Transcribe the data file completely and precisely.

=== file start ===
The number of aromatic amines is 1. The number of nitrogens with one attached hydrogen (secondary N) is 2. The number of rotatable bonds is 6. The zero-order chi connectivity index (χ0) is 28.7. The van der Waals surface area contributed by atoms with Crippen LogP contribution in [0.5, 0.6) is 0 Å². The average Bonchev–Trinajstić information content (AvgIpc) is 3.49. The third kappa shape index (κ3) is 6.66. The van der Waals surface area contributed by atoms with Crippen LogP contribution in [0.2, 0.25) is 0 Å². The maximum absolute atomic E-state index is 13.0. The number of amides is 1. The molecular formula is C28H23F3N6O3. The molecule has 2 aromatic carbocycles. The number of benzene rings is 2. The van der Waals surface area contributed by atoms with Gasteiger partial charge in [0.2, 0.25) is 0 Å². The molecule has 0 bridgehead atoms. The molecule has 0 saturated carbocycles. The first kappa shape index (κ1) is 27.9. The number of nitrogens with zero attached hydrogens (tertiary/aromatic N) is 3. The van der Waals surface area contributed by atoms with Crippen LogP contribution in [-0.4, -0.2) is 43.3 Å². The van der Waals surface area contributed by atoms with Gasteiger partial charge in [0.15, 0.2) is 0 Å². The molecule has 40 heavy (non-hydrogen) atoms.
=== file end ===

The number of aromatic amines is 1. The number of nitrogens with one attached hydrogen (secondary N) is 2. The number of rotatable bonds is 6. The zero-order chi connectivity index (χ0) is 28.7. The van der Waals surface area contributed by atoms with Crippen LogP contribution in [0.5, 0.6) is 0 Å². The average Bonchev–Trinajstić information content (AvgIpc) is 3.49. The third kappa shape index (κ3) is 6.66. The van der Waals surface area contributed by atoms with Crippen LogP contribution in [0.2, 0.25) is 0 Å². The maximum absolute atomic E-state index is 13.0. The number of amides is 1. The molecular formula is C28H23F3N6O3. The molecule has 2 aromatic carbocycles. The number of benzene rings is 2. The van der Waals surface area contributed by atoms with Gasteiger partial charge in [0.2, 0.25) is 0 Å². The molecule has 0 bridgehead atoms. The molecule has 0 saturated carbocycles. The first kappa shape index (κ1) is 27.9. The number of nitrogens with zero attached hydrogens (tertiary/aromatic N) is 3. The van der Waals surface area contributed by atoms with Crippen LogP contribution in [-0.4, -0.2) is 43.3 Å². The van der Waals surface area contributed by atoms with Gasteiger partial charge in [0.15, 0.2) is 0 Å². The molecule has 40 heavy (non-hydrogen) atoms.